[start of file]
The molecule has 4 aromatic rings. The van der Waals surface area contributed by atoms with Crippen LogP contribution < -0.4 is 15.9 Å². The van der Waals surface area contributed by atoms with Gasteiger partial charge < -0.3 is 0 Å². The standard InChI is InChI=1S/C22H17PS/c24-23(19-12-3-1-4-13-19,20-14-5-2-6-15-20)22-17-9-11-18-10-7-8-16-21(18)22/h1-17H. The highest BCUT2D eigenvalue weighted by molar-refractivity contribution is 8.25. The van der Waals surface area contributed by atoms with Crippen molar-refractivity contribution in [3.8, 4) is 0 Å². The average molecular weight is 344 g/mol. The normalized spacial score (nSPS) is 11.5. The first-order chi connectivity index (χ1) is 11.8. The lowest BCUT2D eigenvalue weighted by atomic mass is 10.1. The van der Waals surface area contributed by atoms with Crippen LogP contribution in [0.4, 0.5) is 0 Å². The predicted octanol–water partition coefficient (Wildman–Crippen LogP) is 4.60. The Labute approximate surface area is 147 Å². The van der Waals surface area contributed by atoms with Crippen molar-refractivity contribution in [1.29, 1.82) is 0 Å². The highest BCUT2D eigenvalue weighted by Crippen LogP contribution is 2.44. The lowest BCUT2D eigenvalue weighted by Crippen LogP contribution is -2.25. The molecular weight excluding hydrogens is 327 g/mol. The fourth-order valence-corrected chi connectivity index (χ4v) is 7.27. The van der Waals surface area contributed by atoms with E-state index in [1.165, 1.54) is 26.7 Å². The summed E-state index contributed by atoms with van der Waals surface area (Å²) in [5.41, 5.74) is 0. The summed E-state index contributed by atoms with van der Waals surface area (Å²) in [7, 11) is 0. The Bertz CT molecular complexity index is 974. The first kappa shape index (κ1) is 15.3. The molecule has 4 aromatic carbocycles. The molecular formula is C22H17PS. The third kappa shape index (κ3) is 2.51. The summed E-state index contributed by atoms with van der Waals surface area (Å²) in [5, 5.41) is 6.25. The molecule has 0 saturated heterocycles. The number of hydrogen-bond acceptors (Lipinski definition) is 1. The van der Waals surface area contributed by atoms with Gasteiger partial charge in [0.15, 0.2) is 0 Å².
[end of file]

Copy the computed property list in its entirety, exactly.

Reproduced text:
The molecule has 4 aromatic rings. The van der Waals surface area contributed by atoms with Crippen LogP contribution < -0.4 is 15.9 Å². The van der Waals surface area contributed by atoms with Gasteiger partial charge < -0.3 is 0 Å². The standard InChI is InChI=1S/C22H17PS/c24-23(19-12-3-1-4-13-19,20-14-5-2-6-15-20)22-17-9-11-18-10-7-8-16-21(18)22/h1-17H. The highest BCUT2D eigenvalue weighted by molar-refractivity contribution is 8.25. The van der Waals surface area contributed by atoms with Crippen molar-refractivity contribution in [3.8, 4) is 0 Å². The average molecular weight is 344 g/mol. The normalized spacial score (nSPS) is 11.5. The first-order chi connectivity index (χ1) is 11.8. The lowest BCUT2D eigenvalue weighted by atomic mass is 10.1. The van der Waals surface area contributed by atoms with Crippen LogP contribution in [0.4, 0.5) is 0 Å². The predicted octanol–water partition coefficient (Wildman–Crippen LogP) is 4.60. The Labute approximate surface area is 147 Å². The van der Waals surface area contributed by atoms with Crippen molar-refractivity contribution in [1.29, 1.82) is 0 Å². The highest BCUT2D eigenvalue weighted by Crippen LogP contribution is 2.44. The lowest BCUT2D eigenvalue weighted by Crippen LogP contribution is -2.25. The molecular weight excluding hydrogens is 327 g/mol. The fourth-order valence-corrected chi connectivity index (χ4v) is 7.27. The van der Waals surface area contributed by atoms with E-state index in [1.165, 1.54) is 26.7 Å². The summed E-state index contributed by atoms with van der Waals surface area (Å²) in [5.41, 5.74) is 0. The summed E-state index contributed by atoms with van der Waals surface area (Å²) in [7, 11) is 0. The Bertz CT molecular complexity index is 974. The first kappa shape index (κ1) is 15.3. The molecule has 4 aromatic carbocycles. The molecular formula is C22H17PS. The third kappa shape index (κ3) is 2.51. The summed E-state index contributed by atoms with van der Waals surface area (Å²) in [5, 5.41) is 6.25. The molecule has 0 saturated heterocycles. The number of hydrogen-bond acceptors (Lipinski definition) is 1. The van der Waals surface area contributed by atoms with Gasteiger partial charge in [0.15, 0.2) is 0 Å².